Everyone is talking about the "consumerization" of information technology being the next big trend. Well, OK, but just what doesmean. It turns out that many people are talking about different things. Through some research, I think I can summarize this trend as having three components:
Consumer application use. Recent grads all the way up to thirtysomethings are used to sites where they can share information, download videos, blog, and customize applications. This next generation of employees expects different applications and presents different risks. Chief information officers need to understand these distinctions.
Consumer devices hit the enterprise. Whether it's the CEO looking to get e-mail on her new iPhone, technical writers working while listening to a Zune music player, or a marketing manager plugging a wireless access point into an Ethernet jack, users are bringing Best Buy bargains to work with them and creating havoc. Someone has to create and enforce acceptable-use policies and support users who run into problems.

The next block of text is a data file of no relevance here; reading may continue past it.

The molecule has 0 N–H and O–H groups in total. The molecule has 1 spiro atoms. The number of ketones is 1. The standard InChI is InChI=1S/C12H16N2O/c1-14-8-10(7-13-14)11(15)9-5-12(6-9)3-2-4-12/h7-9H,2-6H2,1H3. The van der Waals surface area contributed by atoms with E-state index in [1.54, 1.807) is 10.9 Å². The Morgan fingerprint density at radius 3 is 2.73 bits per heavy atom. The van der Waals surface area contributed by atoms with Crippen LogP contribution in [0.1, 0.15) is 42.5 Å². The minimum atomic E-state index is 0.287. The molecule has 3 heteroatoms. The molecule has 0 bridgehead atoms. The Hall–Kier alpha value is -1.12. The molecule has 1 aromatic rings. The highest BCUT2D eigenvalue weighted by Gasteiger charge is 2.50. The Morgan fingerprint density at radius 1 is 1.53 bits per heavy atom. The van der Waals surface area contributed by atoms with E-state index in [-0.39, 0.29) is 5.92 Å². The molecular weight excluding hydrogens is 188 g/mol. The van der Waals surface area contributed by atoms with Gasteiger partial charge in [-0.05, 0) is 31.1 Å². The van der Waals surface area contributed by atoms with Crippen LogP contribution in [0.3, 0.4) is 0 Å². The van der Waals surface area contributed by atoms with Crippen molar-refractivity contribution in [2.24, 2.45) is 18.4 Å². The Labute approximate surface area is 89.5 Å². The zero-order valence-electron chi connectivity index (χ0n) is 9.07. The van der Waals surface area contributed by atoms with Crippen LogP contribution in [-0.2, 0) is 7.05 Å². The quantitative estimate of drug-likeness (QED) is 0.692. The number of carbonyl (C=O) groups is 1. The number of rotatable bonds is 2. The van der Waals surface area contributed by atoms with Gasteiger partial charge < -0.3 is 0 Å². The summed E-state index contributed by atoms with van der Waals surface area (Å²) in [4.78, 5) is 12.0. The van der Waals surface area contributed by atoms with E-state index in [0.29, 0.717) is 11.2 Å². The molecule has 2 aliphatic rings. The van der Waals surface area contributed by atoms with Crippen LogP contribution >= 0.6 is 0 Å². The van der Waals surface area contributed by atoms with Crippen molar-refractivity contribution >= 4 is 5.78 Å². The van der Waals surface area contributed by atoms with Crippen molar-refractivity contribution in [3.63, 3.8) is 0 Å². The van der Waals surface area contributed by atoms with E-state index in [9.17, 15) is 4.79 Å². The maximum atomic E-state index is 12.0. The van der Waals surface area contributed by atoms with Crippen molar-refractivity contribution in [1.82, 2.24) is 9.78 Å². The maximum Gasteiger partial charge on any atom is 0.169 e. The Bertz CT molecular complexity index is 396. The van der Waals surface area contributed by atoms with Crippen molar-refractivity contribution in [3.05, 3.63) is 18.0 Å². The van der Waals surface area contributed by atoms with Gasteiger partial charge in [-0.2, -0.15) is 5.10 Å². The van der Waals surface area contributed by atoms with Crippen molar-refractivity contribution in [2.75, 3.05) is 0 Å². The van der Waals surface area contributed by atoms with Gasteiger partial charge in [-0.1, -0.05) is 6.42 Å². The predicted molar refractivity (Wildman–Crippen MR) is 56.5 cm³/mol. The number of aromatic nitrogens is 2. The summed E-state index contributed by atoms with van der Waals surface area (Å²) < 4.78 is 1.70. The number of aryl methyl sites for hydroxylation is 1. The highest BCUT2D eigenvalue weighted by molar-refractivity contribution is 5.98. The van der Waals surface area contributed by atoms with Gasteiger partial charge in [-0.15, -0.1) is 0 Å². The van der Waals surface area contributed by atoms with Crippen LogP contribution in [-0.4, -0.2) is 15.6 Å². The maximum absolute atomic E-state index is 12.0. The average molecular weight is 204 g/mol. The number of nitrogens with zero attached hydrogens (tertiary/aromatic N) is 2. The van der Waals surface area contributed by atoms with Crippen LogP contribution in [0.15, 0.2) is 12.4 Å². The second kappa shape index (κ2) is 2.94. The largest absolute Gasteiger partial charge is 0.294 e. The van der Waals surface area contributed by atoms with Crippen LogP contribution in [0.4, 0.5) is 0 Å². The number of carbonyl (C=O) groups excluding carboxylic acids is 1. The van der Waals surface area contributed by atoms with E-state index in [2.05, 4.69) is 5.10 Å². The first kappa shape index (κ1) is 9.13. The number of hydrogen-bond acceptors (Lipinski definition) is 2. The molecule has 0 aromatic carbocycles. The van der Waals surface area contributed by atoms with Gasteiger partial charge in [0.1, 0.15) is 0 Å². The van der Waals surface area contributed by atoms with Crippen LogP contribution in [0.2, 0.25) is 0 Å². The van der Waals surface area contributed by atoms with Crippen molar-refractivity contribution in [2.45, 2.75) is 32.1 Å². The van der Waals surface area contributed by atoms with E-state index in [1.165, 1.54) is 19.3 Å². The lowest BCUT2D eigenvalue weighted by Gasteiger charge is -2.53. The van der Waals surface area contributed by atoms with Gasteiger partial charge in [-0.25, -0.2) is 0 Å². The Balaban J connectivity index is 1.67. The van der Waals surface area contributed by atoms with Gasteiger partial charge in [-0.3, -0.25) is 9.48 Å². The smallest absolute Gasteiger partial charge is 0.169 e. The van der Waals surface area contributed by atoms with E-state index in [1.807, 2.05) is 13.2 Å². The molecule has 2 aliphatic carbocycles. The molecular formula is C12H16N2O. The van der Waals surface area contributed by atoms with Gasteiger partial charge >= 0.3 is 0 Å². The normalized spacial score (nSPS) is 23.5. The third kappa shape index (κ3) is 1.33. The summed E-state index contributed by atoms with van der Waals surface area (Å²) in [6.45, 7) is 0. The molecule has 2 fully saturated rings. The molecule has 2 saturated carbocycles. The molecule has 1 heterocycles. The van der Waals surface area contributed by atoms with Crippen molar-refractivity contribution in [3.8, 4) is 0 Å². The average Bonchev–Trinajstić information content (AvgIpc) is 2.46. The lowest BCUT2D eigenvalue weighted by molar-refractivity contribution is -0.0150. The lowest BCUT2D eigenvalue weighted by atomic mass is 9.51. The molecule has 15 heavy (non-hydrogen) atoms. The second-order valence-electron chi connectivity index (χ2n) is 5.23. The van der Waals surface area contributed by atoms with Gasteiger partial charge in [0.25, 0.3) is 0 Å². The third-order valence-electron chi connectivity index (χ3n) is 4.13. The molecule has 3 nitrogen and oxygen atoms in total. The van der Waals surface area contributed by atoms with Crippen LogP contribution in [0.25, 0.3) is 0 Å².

New application development. Closely related to No. 1, CIOs and business application developers are trying to figure out how to integrate Web 2.0 functionality with internal applications to bolster productivity. Should companies create internal social networks like IBM? Will employee blogs help increase communications? Do wikis help group collaboration?
IT consumerization is a raging river--even the most conservative, risk-averse CIO can't swim against this tide. Additionally, there are no IT consumerization experts; we are all learning on the fly. Anyone claiming to have a road map is lying.
So what should CIOs do? The same thing they always do: Assess needs, understand risks, and build a pragmatic plan to serve the business. In other words, let IT consumerization work for you where it can help enhance productivity and global recruitment. Experiment with low-risk, easy functionality to get started and enlist user feedback to make sure you are hitting the mark.
Some companies will use IT consumerization to their benefit, while others will build internal applications that look like Facebook just because it seemed like a cool thing to do at the time. The former seems like a prudent course to me.